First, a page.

but presumably large, since each batch reflected the collective
immune experience of several individuals. For this reason, these
preparations were, and still are, improperly called “non-specific”,
indicating multiple but unknown specificities. Thus, despite
extremely encouraging reports in the early 1970’s, the
clinical use of transfer factor was curtailed by the dearth of
material with standardised and consistent activity. Similarly,
biochemical studies were virtually impossible for lack of sufficient
raw material for purification.
In 1974, my laboratory reported that human transfer factor with
known specificities could be replicated in tissue culture, using
a lymphoblastoid cell line (4,5) and in the late 1970’s,
we and other investigators presented evidence that specific transfer
factor obtained from mammals after immunisation with a given
antigen, was active in humans (6,7).
However, in spite the theoretical resolution of the supply problem,
the controversy relating to this molecule was to grow. There
are several reasons for this, but they pertain mainly to the
unusual properties and characteristics of the molecule.
Nearly fifty years after Lawrence’s original observations,
transfer factor remains an elusive and controversial entity,
despite enormous laboratory efforts and several clinical studies
with encouraging and sometimes dramatic results. Biochemical
studies have produced evidence that the molecule responsible
for the transfer of the specific antigenic sensitivity is a small
peptide with a molecular weight of approximately 5000 DA, and
it has been suggested that two or three ribonucleotides are attached
to the peptide. Unfortunately, attempts to sequence the peptide
have failed, because of the presence of a blocked amino terminus.
The transfer of antigen-specific CMI information by this moiety
is thought provoking, for it apparently contravenes essential
tenets of immunology and molecular biology. However, since the
experimental evidence supporting the antigen-specific transfer
is uncontested, various hypotheses for understanding its mechanism
have been proposed, but so far, none has been proven totally
The specificity issue continues to be one of the essential problems,
the second being the structure. We know that the dialysates contain
non-specific immunoregulatory molecules that can enhance and,
in certain doses, down-regulate CMI. Two such molecules were
purified and named IMREG I and IMREG II by Gottlieb and his co-workers
(8), but they are incapable to transfer sensitivity to a new
antigen. Nevertheless, such moieties could play a role in enhancing
a weak response to a ubiquitous antigen and thus provide false
evidence of specific transfer. Studies undertaken in the early
days with such rare antigens as coccidioidin (9) or keyhole limpet
haemocyanin (KLH) (6, 7, 10) preclude non-specific enhancement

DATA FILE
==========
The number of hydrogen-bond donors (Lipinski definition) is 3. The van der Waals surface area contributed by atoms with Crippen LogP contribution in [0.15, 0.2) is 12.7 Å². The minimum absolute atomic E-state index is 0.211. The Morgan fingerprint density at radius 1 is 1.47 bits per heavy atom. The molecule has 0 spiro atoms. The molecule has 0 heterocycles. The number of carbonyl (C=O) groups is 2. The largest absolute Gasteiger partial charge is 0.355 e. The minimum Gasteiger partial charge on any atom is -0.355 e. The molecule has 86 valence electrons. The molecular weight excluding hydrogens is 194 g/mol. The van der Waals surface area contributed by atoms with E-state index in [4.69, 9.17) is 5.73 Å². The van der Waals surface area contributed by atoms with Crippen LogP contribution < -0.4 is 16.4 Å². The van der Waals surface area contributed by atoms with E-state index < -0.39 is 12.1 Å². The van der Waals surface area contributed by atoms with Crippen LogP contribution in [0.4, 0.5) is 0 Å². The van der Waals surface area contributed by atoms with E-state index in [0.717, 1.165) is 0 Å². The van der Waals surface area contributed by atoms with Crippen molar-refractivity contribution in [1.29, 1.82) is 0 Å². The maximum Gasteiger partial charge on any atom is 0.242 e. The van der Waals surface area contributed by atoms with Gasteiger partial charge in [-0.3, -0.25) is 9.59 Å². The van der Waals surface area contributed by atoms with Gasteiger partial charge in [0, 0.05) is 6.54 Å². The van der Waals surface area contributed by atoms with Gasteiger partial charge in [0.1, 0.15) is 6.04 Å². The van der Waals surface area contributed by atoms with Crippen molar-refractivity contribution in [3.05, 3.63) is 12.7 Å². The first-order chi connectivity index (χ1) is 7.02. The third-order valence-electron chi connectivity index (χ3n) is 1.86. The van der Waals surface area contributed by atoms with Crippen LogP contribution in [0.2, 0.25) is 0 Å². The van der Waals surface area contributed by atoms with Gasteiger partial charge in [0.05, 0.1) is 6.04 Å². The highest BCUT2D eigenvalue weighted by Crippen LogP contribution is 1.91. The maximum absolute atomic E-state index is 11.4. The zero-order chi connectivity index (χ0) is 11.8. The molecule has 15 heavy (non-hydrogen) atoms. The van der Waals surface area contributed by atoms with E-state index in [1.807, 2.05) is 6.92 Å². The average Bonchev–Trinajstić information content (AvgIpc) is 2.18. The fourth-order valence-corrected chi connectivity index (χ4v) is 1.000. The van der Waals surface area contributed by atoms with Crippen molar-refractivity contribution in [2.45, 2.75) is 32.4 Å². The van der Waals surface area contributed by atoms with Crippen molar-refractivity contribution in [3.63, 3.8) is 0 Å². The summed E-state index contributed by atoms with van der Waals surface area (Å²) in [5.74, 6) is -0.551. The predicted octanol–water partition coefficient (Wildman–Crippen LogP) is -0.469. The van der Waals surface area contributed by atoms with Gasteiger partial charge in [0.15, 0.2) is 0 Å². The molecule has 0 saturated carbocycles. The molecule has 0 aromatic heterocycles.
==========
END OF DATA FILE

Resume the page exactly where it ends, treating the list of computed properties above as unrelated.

of ‘lapsed’ immunological memory. Several reports
have established that TF is capable of transferring DTH to rare
antigens that the recipient could not have encountered by chance.
The overall picture became more complex when two types of antigen-specific
activity were described within the dialysates: a) inducer
or helper activity, which is the activity of the conventional transfer
factor and b) anti-transfer factor or suppressor activity. Briefly,
the distinctive properties of the two entities are as follows:
transfer factor binds to its related antigen, suppressor factor
binds to the related antibody (IgG); inducer factor is absorbed
by T suppressor cells and macrophages, whereas suppressor factor
is absorbed by T-helper cells and macrophages; inducer factor
is derived from T-helper cells, suppressor factor from T-suppressor
Considering the results of our preliminary studies, we contend
that antigen-specific factors may be derived from each one of
the lymphocyte sub-populations. Obviously, a very important task
is to purify and identify these molecules and put them into clinical
use. Moreover, it is worth emphasising that the possibility of
using the moiety derived from cytotoxic T lymphocytes (CTL) opens
up vast new areas in clinical applications, since these cells
play a fundamental role in the defence mechanisms against infectious
and neoplastic diseases.
Be that as it may, TF’s characteristics (low molecular
weight, undefined chemical structure, unconventional mode of
action, proteinaceous nature, resistance to most proteolytic
enzymes) together with its biological properties (non-species
specificity, transfer of antigen-specific information) have generated
more opponents than supporters. And the frustration resulting
from unsuccessful attempts to solve this multi-faceted riddle,
especially the failure so far to unravel the molecular structure,
apparently due to a blocked amino terminus of the peptide forbidding
its sequence, has led some scientists in the 90s to doubt even
its existence, following the precepts of the paradigm of hard
biological science: reject facts rather than endanger established
theories, in other words reject anything missing a molecular
explanation for it is better to deny a fact than get mixed with
a fluke. Modern medical logic would rather that treatments were
inefficacious than incomprehensible (12).
One has to add that the pharmaceutical industry did not pay sufficient
attention to the moiety because the prohibitive costs of bringing
new drugs onto the market together with the lack of patent protection
(i.e. the impossibility of filing strong patents after decades
of published academic work), and the difficulties involved in
production made commercialisation apparently not viable. And
a compound producing such astounding results as those described
in the literature, which has not been on the market after so